A closer look at Ogle Airport Inc. saga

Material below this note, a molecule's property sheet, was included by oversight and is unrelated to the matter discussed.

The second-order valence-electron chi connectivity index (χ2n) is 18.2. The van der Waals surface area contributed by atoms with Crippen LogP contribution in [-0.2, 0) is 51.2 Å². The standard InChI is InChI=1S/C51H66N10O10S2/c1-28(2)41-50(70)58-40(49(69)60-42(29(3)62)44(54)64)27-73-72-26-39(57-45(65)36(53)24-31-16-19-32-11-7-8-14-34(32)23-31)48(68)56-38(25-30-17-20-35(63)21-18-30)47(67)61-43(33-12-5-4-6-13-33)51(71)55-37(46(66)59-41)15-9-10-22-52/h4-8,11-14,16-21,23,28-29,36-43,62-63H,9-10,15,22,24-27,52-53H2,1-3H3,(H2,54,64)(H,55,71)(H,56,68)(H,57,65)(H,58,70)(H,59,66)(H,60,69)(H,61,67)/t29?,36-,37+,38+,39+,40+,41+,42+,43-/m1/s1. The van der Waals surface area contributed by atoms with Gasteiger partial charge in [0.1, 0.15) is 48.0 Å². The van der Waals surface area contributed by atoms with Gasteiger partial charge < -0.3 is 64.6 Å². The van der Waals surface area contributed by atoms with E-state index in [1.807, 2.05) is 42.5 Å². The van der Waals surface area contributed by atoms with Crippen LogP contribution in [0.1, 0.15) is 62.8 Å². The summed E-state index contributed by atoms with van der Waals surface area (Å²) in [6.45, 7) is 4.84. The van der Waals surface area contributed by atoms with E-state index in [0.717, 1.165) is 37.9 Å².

first_imgDear Editor,It is with some interest that I am following the saga involving the Ogle Airport Inc. and the monopoly position that is occupied by one family. What is happening is a failure of the trust, powered by greed.My understanding of the evolution of OAI revolves around what I described as one of progressive experiments in public/private partnerships.  Five operators who, through the use of the Ogle aerodrome, benefited from the generosity of the state, would form themselves into a company; and that company would have the facility to develop for the benefit of these operators and the industry as a whole.The state provided the land through a lease at peppercorn rent, and the state also on-lent a two million Euro EU facility to the OAI interest free.  In addition, the state invested millions of dollars in equipment necessary for the proper operation of the airport.How one family has dominated the business activities and grown to have virtually total control of the Ogle Airport is a matter for the partners who were all outmanoeuvred.  Government trusted that the spirit of the initial pact would be honoured.  I also feel that the original partners operated with a great amount of trust among themselves.Warning signals went unheeded, the challenges of one of the largest operators and its public spat with OAI is well documented in the media.  The concerns of emerging operators who cannot have accommodation is also made public.In all of this, the state has a responsibility to ensure that OAI stays faithful to the spirit and letter of its agreement with the state.When the state makes concessions to allow businesses to grow and to power larger economic growth, it does so because it does not want to burden Guyanese businesses with huge unaffordable initial capital outlays.To acquire that amount of land and the investment in buildings and instruments would have cost OAI more than fifty million US dollars. These peppercorn leases were never intended to allow the lessee to extort huge supernormal profits by on-leasing at astronomical rents to others.  Thus the state has a provision that the lessee must have the state’s approval to sublet to others.  If a citizen get a house lot and wants to sell it before a certain amount of years, the house lot owner/buyer has to pay a penalty to the state. I know that an element of market value is applied in calculating this penalty.I want to advance a formula to the Guyana Lands and Surveys Commission/Ministry of Public Infrastructure where subletting at Ogle is concerned.  Let OAI pay an annual processing fee for the sub-letted portions.  The annual processing fee would equal Proposed subletting rent per acre less (-) annual lease rental of $6This way, any exorbitant rental fee would come to the state.In addition, the state has to be concerned with maintaining a competitive market economy and guard against monopolies.  We have to ensure that the smaller firms in any industry are not challenged with predatory practices. While we still have a long way to go to set and police general principles, we must deal condignly with the specific cases that emerge. Moral suasion, while not a panacea, could be a mechanism to start with.Thank you.Sincerely,Name suppliedlast_img read more